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Alerting Devices

Contributed by , customer support specialist

In the past, people with all levels of hearing loss sometimes had challenges with various daily tasks that people with normal hearing may take for granted, such as hearing a knock at the door or knowing when their baby was crying from another room. Thus, people with hearing loss sometimes had to rely on others for their safety and connectivity. Thankfully, as technology rapidly evolved beginning in the 20th century, so, too, have devices evolved to help people with hearing loss live more independent lives. 

Today there are assistive listening devices, hearing aids, FM systems, infrared systems, captioning and amplification devices that help people communicate with others, hear the sounds of everyday life and enjoy entertainment when they otherwise would have a difficult time of it due to hearing loss.

Less commonly known but perhaps more important are the alerting devices - some for everyday use and others for emergency situations - that can help people stay connected and safe. They have at least one - but more likely a combination - of these three types of signals: Visual (a flashing light), vibrotactile (a vibrating component) or auditory (increased amplification and lower frequency sounds).

Alarm clocks

alerting alarm clock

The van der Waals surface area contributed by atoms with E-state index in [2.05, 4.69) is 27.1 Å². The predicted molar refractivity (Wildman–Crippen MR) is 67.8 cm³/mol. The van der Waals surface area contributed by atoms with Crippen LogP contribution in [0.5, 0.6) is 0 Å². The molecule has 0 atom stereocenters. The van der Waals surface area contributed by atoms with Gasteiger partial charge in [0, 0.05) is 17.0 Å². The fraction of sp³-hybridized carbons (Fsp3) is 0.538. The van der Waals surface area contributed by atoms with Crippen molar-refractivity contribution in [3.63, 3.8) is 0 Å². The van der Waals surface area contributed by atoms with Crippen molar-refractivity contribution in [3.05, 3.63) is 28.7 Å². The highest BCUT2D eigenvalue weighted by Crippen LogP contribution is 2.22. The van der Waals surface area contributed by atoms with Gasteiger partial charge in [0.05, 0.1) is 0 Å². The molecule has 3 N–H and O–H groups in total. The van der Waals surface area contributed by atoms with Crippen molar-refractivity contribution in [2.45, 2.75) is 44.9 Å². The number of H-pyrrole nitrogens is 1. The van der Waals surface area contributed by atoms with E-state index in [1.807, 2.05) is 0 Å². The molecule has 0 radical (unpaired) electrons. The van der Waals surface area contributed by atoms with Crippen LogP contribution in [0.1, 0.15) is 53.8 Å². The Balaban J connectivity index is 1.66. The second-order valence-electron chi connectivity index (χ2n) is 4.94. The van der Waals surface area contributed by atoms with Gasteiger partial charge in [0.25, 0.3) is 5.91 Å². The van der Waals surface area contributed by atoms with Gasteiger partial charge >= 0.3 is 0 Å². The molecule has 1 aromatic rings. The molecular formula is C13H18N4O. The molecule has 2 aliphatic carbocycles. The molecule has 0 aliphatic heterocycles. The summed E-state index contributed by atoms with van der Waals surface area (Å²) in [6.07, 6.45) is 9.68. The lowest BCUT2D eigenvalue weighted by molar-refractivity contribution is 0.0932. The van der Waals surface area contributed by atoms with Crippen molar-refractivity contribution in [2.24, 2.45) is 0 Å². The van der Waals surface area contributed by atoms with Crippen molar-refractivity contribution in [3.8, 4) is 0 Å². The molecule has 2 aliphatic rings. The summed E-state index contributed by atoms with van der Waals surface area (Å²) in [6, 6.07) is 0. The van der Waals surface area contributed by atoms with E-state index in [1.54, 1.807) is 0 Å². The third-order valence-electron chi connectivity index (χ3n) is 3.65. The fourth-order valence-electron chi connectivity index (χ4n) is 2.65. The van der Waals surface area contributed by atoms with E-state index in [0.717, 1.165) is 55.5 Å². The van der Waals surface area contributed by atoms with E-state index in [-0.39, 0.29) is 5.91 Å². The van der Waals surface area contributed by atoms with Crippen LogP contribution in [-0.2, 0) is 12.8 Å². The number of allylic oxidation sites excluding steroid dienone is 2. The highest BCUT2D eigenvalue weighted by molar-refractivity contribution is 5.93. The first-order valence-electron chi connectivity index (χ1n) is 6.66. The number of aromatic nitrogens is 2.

Alerting alarm clocks are common assistive listening 
devices used by individuals with hearing loss.
 

Hearing a standard alarm clock can be a challenge for some people with hearing loss. Specially-designed alarm clocks for people who have hearing loss come in many forms, including those that have built-in strobe lights or bed-shakers and those that have an outlet where you can plug in a vibrating alert or lamp to wake you up each morning.

Smoke, fire and carbon monoxide detectors

These signalers come with various types of alerts. Some are sold separately while others are part of a combination fire and carbon monoxide detection system. Many have extra loud alarms as well as flashing strobe lights, depending on one's needs. There are also bed-vibrating fire alarms that have a component that goes under your pillow or mattress - depending on its strength - and alerts you to a fire by shaking you awake. There are also alerting devices with built-in technology that detects the pitch of your existing smoke detector and respond with a much louder, lower-pitched sound that is more likely to wake up a sleeping person who has hearing loss. Some of there also shake you awake while the digital display turns orange and says "FIRE."

Doorbell signalers

There are various types of doorbell signaler which work with or without an existing doorbell to make sure that someone with hearing loss always knows when someone is at the door. There are also signalers that can work as security systems to alert you if a door or window is opened in your home. Door signalers can range from a simple flashing strobe light to a system connected to your phone or one with its very own receiver. There are some that you keep in a central location in your home and they alert you, through a message and/or a flashing light, whether you're receiving a phone call or someone is ringing the bell.